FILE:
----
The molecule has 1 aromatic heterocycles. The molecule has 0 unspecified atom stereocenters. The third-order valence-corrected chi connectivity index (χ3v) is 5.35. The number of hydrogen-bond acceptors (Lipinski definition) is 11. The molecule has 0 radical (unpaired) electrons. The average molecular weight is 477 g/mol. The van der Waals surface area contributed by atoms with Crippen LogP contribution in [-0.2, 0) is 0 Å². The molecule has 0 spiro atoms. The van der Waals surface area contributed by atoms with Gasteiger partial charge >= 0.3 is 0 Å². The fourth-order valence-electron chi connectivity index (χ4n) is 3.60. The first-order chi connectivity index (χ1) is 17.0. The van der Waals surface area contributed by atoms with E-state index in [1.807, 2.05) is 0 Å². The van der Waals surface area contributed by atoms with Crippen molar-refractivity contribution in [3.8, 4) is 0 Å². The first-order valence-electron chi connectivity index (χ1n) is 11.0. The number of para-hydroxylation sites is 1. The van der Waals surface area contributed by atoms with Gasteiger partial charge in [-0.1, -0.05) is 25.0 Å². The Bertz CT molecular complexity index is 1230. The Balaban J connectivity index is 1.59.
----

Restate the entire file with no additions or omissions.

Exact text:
The molecule has 1 aromatic heterocycles. The molecule has 0 unspecified atom stereocenters. The third-order valence-corrected chi connectivity index (χ3v) is 5.35. The number of hydrogen-bond acceptors (Lipinski definition) is 11. The molecule has 0 radical (unpaired) electrons. The average molecular weight is 477 g/mol. The van der Waals surface area contributed by atoms with Crippen LogP contribution in [-0.2, 0) is 0 Å². The molecule has 0 spiro atoms. The van der Waals surface area contributed by atoms with Gasteiger partial charge >= 0.3 is 0 Å². The fourth-order valence-electron chi connectivity index (χ4n) is 3.60. The first-order chi connectivity index (χ1) is 17.0. The van der Waals surface area contributed by atoms with E-state index in [1.807, 2.05) is 0 Å². The van der Waals surface area contributed by atoms with Crippen molar-refractivity contribution in [3.8, 4) is 0 Å². The first-order valence-electron chi connectivity index (χ1n) is 11.0. The number of para-hydroxylation sites is 1. The van der Waals surface area contributed by atoms with Gasteiger partial charge in [-0.1, -0.05) is 25.0 Å². The Bertz CT molecular complexity index is 1230. The Balaban J connectivity index is 1.59.